At some point soon, Baltimore Ravens coach John Harbaugh is going to have to make a tough decision.
Joe Flacco is getting closer to a return. Harbaugh said on Wednesday that Flacco wouldn’t go through a full practice, but he will be limited. He’s able to do more this week as he returns from a hip injury.
Perhaps Flacco won’t be ready to return this week, but it’s going to happen soon. And then Harbaugh will have to decide whether to put Flacco back in the lineup or continue on with Lamar Jackson. Harbaugh has been coy about what will happen when Flacco is healthy.
It’s not an easy call.
The case for sticking with Lamar Jackson
When Flacco went down with a hip injury, the Ravens were 4-5. That’s not all Flacco’s fault, but his 84.2 passer rating wasn’t inspiring. Among quarterbacks with at least 190 attempts this season, the only ones with a worse rating are Blake Bortles, who was benched, and rookies Sam Darnold, Josh Rosen and Josh Allen. Flacco has posted a passer rating better than 90 just once since 2010, back in 2014.
The Ravens had to turn to first-round pick Jackson after the bye, and they have won three in a row. They beat the Bengals, Raiders and Falcons, three flailing teams, but they are back in the AFC North race regardless. Jackson has been dynamic with his legs, with 265 rushing yards in three starts. It’s not a typical NFL offense, but it has been effective. Whether Jackson running as much as he has is sustainable long term, it’s a nightmare for defensive coordinators in the short term. There’s still an element of uniqueness to the Ravens’ offense with Jackson that will make them a tough team to prepare for the rest of the season.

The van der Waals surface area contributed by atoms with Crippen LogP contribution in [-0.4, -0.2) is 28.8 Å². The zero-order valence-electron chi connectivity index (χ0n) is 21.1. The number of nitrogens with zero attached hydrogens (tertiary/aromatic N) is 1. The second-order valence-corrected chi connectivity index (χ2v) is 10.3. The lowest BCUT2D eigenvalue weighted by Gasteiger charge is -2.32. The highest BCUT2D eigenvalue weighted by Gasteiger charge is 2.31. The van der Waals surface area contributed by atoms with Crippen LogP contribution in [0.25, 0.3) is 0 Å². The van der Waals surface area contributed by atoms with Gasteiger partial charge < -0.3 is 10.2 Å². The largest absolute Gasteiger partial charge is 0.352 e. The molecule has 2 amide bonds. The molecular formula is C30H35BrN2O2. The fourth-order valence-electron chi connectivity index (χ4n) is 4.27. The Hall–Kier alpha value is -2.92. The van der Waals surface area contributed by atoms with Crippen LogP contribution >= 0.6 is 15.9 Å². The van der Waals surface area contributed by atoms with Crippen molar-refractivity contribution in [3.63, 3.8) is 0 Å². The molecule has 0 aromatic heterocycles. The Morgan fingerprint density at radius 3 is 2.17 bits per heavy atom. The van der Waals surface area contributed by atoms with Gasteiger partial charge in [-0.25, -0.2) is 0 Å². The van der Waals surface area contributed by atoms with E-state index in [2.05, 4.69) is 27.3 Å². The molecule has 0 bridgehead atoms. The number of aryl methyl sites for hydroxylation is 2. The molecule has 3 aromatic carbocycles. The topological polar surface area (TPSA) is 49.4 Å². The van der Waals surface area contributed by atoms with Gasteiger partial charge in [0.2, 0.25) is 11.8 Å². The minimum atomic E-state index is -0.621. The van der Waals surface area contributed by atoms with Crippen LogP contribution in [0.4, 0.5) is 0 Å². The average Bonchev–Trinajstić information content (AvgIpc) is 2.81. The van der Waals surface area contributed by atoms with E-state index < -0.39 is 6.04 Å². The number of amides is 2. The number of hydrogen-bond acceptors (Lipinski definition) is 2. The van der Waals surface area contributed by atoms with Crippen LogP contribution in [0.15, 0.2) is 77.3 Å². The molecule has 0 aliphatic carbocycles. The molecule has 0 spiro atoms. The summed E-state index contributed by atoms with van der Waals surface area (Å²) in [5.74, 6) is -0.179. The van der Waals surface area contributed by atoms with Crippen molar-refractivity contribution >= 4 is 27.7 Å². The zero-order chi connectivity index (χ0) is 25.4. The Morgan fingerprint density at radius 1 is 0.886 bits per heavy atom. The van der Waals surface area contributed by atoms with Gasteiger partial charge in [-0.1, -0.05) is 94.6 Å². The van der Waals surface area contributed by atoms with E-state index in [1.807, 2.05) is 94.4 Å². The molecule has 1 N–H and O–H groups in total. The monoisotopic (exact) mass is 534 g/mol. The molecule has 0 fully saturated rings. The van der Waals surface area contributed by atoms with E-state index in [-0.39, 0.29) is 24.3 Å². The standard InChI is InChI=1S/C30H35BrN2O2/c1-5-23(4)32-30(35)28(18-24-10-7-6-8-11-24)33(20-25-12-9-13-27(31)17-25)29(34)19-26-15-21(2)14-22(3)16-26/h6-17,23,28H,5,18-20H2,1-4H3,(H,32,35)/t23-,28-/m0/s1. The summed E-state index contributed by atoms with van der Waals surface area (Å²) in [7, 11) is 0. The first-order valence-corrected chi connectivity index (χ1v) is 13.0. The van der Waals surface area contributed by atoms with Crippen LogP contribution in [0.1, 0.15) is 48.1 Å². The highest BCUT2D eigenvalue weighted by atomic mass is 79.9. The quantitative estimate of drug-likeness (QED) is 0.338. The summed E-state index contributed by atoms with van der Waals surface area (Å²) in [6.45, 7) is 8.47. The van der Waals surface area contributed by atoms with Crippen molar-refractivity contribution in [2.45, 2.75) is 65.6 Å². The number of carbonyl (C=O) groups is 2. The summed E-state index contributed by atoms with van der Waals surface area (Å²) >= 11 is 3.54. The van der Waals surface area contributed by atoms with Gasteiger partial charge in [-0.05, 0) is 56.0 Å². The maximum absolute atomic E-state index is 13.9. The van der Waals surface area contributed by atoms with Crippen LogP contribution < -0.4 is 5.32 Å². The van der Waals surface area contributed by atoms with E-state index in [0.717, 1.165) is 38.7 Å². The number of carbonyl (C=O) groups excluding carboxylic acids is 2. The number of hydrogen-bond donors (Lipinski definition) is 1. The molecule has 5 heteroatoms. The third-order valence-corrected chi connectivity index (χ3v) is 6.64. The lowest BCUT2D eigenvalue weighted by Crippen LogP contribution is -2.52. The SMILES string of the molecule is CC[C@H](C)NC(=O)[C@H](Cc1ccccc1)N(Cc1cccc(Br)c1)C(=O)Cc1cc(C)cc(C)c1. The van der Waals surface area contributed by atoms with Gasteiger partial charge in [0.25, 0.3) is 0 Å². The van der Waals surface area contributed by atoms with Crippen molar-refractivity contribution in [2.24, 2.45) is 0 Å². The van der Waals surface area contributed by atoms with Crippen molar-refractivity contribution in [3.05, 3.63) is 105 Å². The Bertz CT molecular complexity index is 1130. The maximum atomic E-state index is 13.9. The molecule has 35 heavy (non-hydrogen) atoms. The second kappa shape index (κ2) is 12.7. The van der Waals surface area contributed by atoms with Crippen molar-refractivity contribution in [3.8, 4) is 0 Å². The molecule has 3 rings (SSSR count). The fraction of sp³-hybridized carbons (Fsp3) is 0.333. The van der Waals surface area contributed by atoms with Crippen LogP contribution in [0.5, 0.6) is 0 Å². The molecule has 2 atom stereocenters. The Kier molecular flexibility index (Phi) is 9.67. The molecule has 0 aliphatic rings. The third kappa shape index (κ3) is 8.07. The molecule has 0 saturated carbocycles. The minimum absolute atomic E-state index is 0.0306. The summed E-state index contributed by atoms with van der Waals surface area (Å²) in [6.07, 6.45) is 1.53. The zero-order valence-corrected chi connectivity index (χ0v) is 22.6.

Most coaches wouldn’t want to make a big change during a winning streak, especially since Jackson is a first-round pick and the future. He’s not just some fill-in who got hot.
The case for going back to Joe Flacco
The decision, when Flacco is healthy enough to push the issue, likely comes down to whether the Ravens want a normal passing offense or keep riding their read option-based attack with Jackson.
Jackson has thrown for 150, 178 and 125 yards in his three starts. In a pass-first league, it’s challenging to win without a dynamic passing game. Jackson isn’t incapable of passing the ball, but he still needs more development in that regard.
With Flacco, the Ravens would have a more recognizable NFL passing game. He brings stability too; Flacco has been the Ravens’ starting quarterback since 2008. Maybe there’s also some feelings of loyalty from Harbaugh. Flacco helped him win a Super Bowl, of course. Sticking with Jackson means going with a rookie with three starts and no 200-yard passing games over a quarterback with more than 38,000 passing yards, 200 passing touchdowns and, yes, a Super Bowl ring.
Whatever Harbaugh does, it better work. If it doesn’t, he’ll be criticized, either for making a big change after the Ravens’ success with Jackson or buying into the small sample size of rookie Jackson’s success against bad teams.
Either way, it’s a decision that will shape the Ravens’ season as they push for the playoffs.
More from Yahoo Sports:
• Packers assistant coach fired after tweet
• Team owner pays nearly $100K in Walmart layaway charges
• Ex-NFL star going to prison for attempted murder
• 49ers’ long snapper suspended for second PED violation
– – – – – – –